by Mike Telin
“A lot of people say the Dvořák Wind Serenade is his best work,” conductor James Feddeck said during a telephone conversation. “I think the same is true for the Brahms Serenade No. 2. It’s one of his best works. And I think it’s wonderful that this concert is free for Northeast Ohio. When I heard that I said I want to be part of it.”
On Monday, November 19 at 7:30 pm at West Shore Unitarian Universalist Church, the Rocky River Chamber Music Society will present a concert titled Gala Serenade Evening featuring these exquisite works by Dvořák and Brahms. James Feddeck conducts members of The Cleveland Orchestra and friends — Saeran St. Christopher and Jessica Sindel, flutes, Sally Sherwin, piccolo, Jeffrey Rathbun and Corbin Stair, oboes, Daniel McKelway and Benjamin Freimuth, clarinets, Barrick Stees and Jonathan Sherwin, bassoons, Richard King, David Brockett, and Meghan Guegold, horns, Wesley Collins, Lembi Veskimets, Eliesha Nelson and Jessica Pasternak, violas, Charles Bernard, Linda Atherton, and Julie King, cellos, and Mark Atherton and Scott Dixon, double bass. And yes, the concert is free.
The second of Brahms’ two serenades was completed in 1859, when the composer was in his late 20s. The five-movement work is scored for double woodwinds, violas, cellos, and basses. “What is amazing about this piece is that there are no violins in the orchestra. It’s a lovely work and I wish people played it more often,” Feddeck said.
The conductor noted that the A Major Serenade is an example of a young Brahms who was venturing into writing orchestral music for the first time. “We know that Robert and Clara Schumann encouraged Brahms to develop more and more as a composer, and to write for mediums other than the piano. Although Robert had already passed away when Brahms wrote this, he dedicated it to Clara.”
While Brahms did not write another orchestral work for 14 years, Feddeck said the Serenade is an example of the composer’s emerging genius. “His orchestral writing here is so beautiful in the way that he combines the instruments, and yet it’s hard to imagine that he was just easing into it. Although Brahms is not often talked about in terms of his melodies, in this case they are so beautiful. And I think the smaller instrumentation, and especially the way we’re going to do it with a smaller string group, is reminiscent of the way that Brahms wrote for the piano.”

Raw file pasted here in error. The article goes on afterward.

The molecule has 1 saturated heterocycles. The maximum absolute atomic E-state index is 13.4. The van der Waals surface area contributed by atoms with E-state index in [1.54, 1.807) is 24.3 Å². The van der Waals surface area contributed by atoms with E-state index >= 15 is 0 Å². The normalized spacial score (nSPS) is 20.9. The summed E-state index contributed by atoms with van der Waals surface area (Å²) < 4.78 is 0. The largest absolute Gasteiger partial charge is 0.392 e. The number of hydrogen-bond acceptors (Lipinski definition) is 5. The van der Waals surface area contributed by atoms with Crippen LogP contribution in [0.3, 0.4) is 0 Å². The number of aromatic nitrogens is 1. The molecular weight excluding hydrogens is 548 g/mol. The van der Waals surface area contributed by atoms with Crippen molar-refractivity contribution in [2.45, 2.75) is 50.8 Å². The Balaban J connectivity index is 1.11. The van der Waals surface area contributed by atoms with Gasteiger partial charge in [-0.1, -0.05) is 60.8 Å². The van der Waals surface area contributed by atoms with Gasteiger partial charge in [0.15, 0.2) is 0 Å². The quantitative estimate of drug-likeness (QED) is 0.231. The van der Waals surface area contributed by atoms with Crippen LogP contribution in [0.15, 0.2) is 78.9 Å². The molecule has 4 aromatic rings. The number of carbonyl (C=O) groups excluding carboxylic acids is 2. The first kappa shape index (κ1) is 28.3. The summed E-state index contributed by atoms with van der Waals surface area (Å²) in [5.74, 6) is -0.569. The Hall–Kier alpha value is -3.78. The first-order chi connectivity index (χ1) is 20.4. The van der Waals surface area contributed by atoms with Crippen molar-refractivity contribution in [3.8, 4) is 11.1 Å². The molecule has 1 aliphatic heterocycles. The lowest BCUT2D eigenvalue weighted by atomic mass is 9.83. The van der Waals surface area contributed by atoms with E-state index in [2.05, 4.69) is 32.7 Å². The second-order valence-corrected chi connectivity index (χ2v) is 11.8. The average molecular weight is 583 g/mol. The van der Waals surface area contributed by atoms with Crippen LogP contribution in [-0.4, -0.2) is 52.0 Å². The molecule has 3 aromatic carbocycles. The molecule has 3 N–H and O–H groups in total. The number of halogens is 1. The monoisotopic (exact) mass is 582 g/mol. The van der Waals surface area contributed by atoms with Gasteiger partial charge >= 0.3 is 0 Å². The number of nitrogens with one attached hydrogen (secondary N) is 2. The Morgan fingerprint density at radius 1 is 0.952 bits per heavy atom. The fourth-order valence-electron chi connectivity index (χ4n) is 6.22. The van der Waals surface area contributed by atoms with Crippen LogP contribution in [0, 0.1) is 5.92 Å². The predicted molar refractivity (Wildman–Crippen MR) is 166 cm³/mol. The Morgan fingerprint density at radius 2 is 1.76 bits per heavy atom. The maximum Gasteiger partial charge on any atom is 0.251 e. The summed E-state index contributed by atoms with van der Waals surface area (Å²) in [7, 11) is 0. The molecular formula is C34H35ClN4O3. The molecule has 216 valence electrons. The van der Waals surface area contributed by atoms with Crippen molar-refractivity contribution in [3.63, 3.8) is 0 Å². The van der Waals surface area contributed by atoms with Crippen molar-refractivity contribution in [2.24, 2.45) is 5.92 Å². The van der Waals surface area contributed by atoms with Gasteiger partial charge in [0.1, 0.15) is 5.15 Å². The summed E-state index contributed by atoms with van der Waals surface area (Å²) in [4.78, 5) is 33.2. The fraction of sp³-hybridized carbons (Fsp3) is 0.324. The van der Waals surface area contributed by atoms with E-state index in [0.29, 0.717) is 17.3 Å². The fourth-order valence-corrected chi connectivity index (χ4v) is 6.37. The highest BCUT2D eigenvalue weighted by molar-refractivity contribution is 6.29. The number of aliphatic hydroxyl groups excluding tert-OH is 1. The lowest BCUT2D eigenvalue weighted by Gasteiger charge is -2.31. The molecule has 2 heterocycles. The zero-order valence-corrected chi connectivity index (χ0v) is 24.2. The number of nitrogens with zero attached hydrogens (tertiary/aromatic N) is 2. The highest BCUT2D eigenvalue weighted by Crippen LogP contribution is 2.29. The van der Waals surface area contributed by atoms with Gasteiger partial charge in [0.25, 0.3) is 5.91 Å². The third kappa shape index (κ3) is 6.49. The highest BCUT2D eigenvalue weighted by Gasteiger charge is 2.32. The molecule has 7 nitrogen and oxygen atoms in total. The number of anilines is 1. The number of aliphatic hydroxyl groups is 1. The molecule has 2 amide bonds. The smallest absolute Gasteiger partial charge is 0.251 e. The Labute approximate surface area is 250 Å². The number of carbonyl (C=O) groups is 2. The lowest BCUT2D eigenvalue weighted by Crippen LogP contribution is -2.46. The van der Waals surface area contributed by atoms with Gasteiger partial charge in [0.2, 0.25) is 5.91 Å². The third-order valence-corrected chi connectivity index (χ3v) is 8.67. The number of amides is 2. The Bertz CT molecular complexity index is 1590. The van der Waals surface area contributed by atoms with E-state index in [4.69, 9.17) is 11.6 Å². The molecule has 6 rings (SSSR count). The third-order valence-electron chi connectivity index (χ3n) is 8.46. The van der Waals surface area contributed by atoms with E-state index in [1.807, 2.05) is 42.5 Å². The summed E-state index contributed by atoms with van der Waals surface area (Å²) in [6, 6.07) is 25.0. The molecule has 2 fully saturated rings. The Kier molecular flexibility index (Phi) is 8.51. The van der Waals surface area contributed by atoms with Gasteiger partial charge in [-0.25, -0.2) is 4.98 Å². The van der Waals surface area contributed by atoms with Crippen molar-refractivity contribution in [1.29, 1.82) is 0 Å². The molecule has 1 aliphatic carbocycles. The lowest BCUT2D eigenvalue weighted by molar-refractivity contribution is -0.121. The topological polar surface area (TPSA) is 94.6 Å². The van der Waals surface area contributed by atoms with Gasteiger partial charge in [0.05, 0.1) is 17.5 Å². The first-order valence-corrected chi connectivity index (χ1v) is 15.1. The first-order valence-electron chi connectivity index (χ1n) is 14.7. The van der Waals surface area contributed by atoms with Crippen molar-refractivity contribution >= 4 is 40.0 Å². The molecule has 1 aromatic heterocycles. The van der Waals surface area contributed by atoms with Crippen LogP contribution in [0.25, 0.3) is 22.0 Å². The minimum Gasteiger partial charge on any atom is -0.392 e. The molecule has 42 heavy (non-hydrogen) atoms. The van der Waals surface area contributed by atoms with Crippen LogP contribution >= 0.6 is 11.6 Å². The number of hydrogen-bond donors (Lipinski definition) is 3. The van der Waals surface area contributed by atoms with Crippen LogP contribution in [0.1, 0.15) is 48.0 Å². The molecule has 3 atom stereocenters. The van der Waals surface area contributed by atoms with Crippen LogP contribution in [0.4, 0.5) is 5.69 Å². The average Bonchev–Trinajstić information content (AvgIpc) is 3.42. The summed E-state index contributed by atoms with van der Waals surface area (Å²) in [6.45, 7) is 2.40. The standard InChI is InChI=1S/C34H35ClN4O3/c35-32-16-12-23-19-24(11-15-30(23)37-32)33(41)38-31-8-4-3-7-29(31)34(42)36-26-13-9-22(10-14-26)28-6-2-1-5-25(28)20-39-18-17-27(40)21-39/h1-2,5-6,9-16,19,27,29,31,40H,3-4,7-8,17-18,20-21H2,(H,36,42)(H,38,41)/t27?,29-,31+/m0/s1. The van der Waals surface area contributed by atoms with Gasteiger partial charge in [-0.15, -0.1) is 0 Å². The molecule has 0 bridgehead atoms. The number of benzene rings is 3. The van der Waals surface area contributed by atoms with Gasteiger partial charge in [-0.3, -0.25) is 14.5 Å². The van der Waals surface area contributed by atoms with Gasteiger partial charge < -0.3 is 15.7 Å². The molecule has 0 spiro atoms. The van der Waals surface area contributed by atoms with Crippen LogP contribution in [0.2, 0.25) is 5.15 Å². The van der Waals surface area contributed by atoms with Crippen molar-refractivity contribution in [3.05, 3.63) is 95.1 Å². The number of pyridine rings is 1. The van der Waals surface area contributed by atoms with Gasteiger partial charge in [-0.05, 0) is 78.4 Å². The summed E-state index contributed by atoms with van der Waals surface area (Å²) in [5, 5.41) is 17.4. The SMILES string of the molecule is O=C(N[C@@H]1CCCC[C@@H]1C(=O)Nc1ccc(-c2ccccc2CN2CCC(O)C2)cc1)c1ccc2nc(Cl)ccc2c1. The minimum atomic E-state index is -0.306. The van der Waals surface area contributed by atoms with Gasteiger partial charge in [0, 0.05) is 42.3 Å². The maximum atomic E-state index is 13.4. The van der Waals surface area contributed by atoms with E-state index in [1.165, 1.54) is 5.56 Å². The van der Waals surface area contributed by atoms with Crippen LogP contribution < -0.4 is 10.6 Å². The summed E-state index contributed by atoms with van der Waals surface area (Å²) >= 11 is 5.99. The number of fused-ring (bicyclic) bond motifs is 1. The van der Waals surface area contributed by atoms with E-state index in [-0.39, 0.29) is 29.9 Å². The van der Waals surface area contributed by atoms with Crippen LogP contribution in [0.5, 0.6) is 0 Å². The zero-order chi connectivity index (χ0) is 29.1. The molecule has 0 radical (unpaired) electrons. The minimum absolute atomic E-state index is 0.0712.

Feddeck has always been drawn to Brahms and said that his “pilgrimage” into the composer’s music began with the symphonies. “One of the first orchestral scores I had was a volume of his symphonies. I remember dissecting them at the piano and really obsessing over them. I first discovered this piece about 10 years ago and I’ve conducted it a couple of times now.”
Earlier this year Feddeck found himself in Hamburg, the birthplace of Brahms. “I was in the church where he was baptized and I think his parents were married there as well. That’s all part of my Brahms pilgrimage.”
Scored for two oboes, two clarinets, two bassoons, three horns, cello, and bass, Dvořák’s d-minor Serenade was premiered on November 17, 1878. The piece soon caught the attention of Brahms, who wrote to violinist Joseph Joachim suggesting that he listen to the piece. And just as the Schumann’s made introductions for Brahms, Brahms did the same for Dvořák.
“I think that without Brahms we might not have heard of Dvořák, or at least not as much,” Feddeck said. “He introduced Dvořák to his publisher in Berlin and to his circle in Vienna. So there is a Brahms-Dvořák link that people might not immediately realize.”
Feddeck pointed out that the Dvořák’s Serenade was a work that turned the composer’s life around. “When he wrote it he was having a bit of a tough time. He and his wife lost both their children — first their daughter, and then in 1877 they lost their three-year old son. Although he had written many works, he was not known outside of the Czech Republic. Then he composed this piece I think in two weeks — he suddenly met Brahms — and things took off. So there’s a wonderful connection between these two men who inspired and helped each other.”
Wrapping up our conversation, Feddeck said that he is thrilled to be part of this Rocky River Chamber Music Society concert. “When Dan McKelway told me that he had dreamt up this program and when he was talking to his Cleveland Orchestra colleagues, they said, why don’t you have James do it, and I was very humbled by that. Dan has done a terrific job — it’s a great series with a great mission.”
Published on ClevelandClassical.com November 12, 2018.
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